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Opinion >  Editorial

Outside View: Schooling kids on health

The following editorial is from the (Vancouver, Wash.) Columbian.

It is a small victory for Union High School, but it provides a much-needed opportunity to discuss a larger issue.

Union, which is part of Evergreen Public Schools but has a Camas address, has been chosen as one of America’s Healthiest Schools. It is among 323 schools, including six in Washington, honored by the Alliance for a Healthier Generation, based upon a series of criteria including serving healthy meals and snacks, getting students moving, and high-quality physical and health education.

Such honors can be specious, especially when trying to delineate between thousands of schools throughout the country. But Union’s success should be highlighted as children and teenagers throughout the United States continue to deal with unhealthy choices and expanding incidences of obesity.

According to the Centers for Disease Control and Prevention, the percentage of obese children in the country has more than tripled since the 1970s. Today, about 1 in 5 children from ages 6 to 19 is obese, a condition that can lead to lifelong health problems. The CDC notes that children with obesity are at higher risk for chronic ailments such as asthma, sleep apnea, bone and joint problems, Type 2 diabetes, and risk factors for heart disease. Such children also are more prone to suffer from social isolation, depression, and low self-esteem.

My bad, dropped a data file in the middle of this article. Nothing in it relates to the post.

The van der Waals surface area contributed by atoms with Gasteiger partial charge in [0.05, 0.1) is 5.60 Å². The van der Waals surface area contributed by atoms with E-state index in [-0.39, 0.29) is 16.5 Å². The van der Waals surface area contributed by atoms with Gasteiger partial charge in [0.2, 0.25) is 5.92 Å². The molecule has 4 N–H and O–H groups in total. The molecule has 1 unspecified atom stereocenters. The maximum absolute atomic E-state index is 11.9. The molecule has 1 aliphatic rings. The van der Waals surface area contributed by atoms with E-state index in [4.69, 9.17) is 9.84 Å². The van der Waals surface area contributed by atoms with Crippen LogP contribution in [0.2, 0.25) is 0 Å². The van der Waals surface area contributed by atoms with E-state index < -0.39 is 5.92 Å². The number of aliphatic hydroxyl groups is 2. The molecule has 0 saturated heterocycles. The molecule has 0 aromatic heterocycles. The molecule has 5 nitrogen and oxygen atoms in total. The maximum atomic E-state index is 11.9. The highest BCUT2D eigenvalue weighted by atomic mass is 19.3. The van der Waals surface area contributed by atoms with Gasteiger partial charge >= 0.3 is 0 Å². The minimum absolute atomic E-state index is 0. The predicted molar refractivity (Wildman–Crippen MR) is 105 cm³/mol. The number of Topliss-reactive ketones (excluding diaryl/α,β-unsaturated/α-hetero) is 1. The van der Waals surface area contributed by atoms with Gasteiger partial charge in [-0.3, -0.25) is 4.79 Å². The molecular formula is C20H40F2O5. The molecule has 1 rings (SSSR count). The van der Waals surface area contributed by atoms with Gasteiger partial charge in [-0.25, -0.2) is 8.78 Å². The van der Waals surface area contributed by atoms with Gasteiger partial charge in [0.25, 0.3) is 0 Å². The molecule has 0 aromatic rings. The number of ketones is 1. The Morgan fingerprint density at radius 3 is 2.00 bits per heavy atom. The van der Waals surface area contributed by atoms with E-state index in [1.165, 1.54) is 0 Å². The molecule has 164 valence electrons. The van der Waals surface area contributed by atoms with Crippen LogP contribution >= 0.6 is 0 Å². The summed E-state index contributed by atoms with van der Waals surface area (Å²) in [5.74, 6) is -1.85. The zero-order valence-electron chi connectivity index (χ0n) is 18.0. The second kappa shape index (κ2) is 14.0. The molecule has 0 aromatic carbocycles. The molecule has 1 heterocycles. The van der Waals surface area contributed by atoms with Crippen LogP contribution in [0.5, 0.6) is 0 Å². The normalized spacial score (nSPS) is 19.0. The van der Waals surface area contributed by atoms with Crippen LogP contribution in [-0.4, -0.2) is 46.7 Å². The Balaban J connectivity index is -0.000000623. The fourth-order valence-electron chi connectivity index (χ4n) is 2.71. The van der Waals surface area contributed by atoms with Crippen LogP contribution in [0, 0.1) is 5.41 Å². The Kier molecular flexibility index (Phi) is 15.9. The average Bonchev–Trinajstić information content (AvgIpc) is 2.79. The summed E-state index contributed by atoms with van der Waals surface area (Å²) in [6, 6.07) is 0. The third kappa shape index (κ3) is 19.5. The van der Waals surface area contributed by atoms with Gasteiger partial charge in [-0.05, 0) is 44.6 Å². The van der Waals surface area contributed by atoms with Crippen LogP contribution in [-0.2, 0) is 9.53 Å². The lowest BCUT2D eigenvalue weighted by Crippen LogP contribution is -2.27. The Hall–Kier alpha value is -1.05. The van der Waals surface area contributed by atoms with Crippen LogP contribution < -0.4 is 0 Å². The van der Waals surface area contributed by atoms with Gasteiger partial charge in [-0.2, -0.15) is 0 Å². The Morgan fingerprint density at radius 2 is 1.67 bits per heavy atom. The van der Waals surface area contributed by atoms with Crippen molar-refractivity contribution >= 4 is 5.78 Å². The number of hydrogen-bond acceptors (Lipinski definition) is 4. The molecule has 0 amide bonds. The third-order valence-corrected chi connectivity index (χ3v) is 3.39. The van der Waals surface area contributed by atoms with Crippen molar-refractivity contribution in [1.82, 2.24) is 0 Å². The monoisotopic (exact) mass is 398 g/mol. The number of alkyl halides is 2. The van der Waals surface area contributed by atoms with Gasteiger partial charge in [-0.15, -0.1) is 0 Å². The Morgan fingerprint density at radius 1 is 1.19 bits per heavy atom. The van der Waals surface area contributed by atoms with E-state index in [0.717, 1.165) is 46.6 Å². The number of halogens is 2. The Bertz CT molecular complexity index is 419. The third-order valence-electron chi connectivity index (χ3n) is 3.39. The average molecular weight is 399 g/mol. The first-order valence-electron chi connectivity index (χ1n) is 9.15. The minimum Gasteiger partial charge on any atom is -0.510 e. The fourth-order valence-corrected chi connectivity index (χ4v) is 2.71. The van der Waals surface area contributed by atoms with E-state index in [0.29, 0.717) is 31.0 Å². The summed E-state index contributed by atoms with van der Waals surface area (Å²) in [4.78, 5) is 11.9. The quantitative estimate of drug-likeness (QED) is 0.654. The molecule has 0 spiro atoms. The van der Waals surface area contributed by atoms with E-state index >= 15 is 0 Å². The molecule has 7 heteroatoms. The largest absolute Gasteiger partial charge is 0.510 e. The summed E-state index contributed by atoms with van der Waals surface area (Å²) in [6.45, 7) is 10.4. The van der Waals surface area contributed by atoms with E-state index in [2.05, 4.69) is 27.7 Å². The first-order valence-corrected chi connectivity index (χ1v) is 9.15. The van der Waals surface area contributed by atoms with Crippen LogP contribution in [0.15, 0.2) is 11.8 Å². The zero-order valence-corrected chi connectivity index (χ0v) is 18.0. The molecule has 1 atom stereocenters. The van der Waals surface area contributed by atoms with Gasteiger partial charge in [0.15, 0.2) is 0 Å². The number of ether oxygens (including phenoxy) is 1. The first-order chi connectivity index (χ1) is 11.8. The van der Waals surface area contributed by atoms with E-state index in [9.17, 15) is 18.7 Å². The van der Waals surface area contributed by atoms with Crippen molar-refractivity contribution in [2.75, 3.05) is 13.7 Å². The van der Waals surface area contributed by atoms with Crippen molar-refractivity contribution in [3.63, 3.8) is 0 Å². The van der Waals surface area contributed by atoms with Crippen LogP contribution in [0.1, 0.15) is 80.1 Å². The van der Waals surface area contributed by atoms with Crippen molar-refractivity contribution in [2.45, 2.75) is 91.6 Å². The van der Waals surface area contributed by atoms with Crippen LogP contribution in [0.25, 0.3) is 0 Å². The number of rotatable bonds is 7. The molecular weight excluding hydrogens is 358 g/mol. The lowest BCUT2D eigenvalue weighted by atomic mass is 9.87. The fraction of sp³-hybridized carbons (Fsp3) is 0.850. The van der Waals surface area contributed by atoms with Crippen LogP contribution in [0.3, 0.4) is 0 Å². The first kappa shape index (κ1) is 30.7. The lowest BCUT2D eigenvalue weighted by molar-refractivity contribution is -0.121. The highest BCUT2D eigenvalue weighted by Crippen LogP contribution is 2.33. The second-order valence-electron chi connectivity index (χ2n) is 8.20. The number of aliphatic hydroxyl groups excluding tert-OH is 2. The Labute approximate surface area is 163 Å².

Childhood obesity also is associated with having obesity as an adult, which is linked to heart disease, Type 2 diabetes, and several forms of cancer. As writes: “Obesity has become one of the greatest health scourges of our time. Around the world, it contributes to more than 3 million deaths each year.”

That points out the necessity for schools to teach students about healthy choices while helping them to develop beneficial habits. The goal is not for all children to be thin; genetics have a lot to do with that. But by teaching and reinforcing lifelong habits, we can help students reach and maintain their optimum weight.

For many adults in Washington, this is self-evident. Annual listings published by the United Health Foundation recently ranked this state as the ninth-healthiest in the country, citing Washington’s low prevalence of smoking, low rate of preventable hospitalizations, and small prevalence of low birth weights. Much of that can be attributed to the state’s well-educated population and this region’s embrace of active lifestyles. At the risk of perpetuating stereotypes, it should be noted that Alabama ranked as the 47th healthiest state, followed by Arkansas, Louisiana and Mississippi.

Meanwhile, it also should be pointed out that a growing body of research points to processed sugar – particularly in soft drinks – as a major cause of the nation’s obesity problem. As a policy paper from Harvard University’s School of Public Health notes: “In the 1970s, sugary drinks made up about 4 percent of U.S. daily calorie intake; by 2001, that had risen to about 9 percent.” Or as Vox writes: “First it was too many calories. Then it was too much fat. Now there’s a full-on war on sugar, our latest dietary enemy No. 1.”

In truth, there are many factors and lifestyle choices that contribute to good health and prepare children for a healthy adulthood. Parents who understand those factors and schools that promote strong health-focused programs are key to ensuring that future generations are as healthy as they can be.

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